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Thread: Plane Iron - Resetting Primary Bevel sans Grinder

  1. #1

    Plane Iron - Resetting Primary Bevel sans Grinder


    I recently picked up a Miller Falls 22c (22" corrugated)... basically a Stanley 7c. The iron in it is severely cambered... about 1/16th. Not to open the cambered / non-cambered discussion, I want to re-grind this to a flat blade. I don't have a grinding wheel and this is waaaaay too much material to try to remove w/ 80-grit on glass.

    Does anyone have a suggestion of what to try? I've got files but none of them are fine files. I'm also leery of filing an edge so far away from my desired 25* that I end up spending hours on the 80-grit anyway.

  2. #2
    Join Date
    Jan 2012
    Gonzales, Louisiana
    Do you have a belt sander? That's typically where I start on rehabing irons and chisels anyway.

    Just take it slow as to not overheat and change the temper.

  3. #3
    Join Date
    Mar 2012
    SW Minnesota
    I agree with Tom, a belt sander is the way to go. I use a cheap sharpening guide to hold the iron at the proper angle. Another advantage is that I don't have as much trouble overheating the edge as when I used a grinder for shaping.

  4. #4
    Nope, no belt sander. All I have is a ROS and a little 1/4 sheet jiggle sander. I've been doing some thinking about just cutting some wood to the proper angle, strapping it all together, then just being careful with a file....

  5. #5
    Join Date
    Feb 2012
    St. Catharines, Ontario, Canada
    Stanley makes a set with a sharpening stone, oil and a bevel guide for about $12. You can rub the blade against the stone until it reaches the desired bevel. It takes a long time, and you'll probably get fed up and buy a used bench sander...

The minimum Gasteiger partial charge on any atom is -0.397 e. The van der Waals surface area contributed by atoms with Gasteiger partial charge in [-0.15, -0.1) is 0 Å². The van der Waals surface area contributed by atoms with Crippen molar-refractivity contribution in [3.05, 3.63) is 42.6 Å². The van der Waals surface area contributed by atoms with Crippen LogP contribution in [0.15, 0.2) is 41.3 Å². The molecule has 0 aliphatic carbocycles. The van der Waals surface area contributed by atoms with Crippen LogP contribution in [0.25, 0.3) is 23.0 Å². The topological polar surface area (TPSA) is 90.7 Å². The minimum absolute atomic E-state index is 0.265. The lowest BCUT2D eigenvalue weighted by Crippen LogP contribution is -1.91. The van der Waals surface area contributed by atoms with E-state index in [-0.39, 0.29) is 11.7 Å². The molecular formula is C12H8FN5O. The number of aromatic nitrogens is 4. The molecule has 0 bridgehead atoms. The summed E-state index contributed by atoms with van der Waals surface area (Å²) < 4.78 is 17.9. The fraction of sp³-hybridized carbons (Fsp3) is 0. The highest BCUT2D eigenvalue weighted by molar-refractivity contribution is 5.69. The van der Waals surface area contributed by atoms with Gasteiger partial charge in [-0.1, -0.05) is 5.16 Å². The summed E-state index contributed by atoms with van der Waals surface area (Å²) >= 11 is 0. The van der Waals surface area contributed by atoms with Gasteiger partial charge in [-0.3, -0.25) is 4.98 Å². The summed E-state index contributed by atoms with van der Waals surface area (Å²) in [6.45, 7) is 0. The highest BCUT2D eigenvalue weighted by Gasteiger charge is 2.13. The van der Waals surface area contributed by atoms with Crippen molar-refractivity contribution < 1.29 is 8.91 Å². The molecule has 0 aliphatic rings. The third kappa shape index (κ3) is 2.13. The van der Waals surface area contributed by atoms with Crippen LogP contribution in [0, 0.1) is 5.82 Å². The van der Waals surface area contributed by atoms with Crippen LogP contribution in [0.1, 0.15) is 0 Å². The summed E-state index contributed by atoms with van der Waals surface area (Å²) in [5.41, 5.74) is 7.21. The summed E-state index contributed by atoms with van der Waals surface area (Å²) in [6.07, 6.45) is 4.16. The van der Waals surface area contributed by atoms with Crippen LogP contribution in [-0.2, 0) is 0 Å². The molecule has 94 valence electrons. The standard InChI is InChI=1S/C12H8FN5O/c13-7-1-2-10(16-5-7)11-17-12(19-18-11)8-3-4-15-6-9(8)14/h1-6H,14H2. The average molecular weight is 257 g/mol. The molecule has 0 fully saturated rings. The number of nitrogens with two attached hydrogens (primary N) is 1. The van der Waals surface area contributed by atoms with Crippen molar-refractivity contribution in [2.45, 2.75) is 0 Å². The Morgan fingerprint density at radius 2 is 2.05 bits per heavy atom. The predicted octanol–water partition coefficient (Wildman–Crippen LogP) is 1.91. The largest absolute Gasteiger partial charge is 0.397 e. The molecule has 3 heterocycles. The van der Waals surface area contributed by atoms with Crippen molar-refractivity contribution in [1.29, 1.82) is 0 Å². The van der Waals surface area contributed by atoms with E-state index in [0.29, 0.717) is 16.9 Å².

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  6. #6
    Join Date
    Oct 2006
    Central NY State
    I think your best bet is 80 grit and a honing guide. I have never used a file on a plane blade, I think it would be quite difficult to obtain a flat bevel.
    Stones will take way too long. I think you'll be surprised how quickly sandpaper will work.
    If you're not part of the solution, you're part of the precipitate.

  7. #7
    Join Date
    Jan 2007
    Honolulu, Hawaii
    David, I agree with Ken on using the sandpaper method, but I think I would go to 100 grit "wet-or-dry" paper and use it with a water lube, (maybe a pump bottle spray). Ought to work fast enough. As Ken said, you "will" be surprised how quickly it will cut.

    I also agree with using the bevel guide holder (the one with the roller) as this helps you keep a consistant angle.

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  8. #8
    Join Date
    May 2011
    Cape Cod, Ma.
    Ive used a mill file to get it close when I have picked up used planes and the blades are messed. Just take it slow, the file will remove a bulk of the material much quicker than sandpaper (in lieu of a belt sander of course) just follow the 25 degree bevel as close as you can with the file, even a stronger angle 28 + then when you hone you are honing the cutting edge and not the heel bringing you back to the 25 much quicker.
    He who laughs last, thinks slowest

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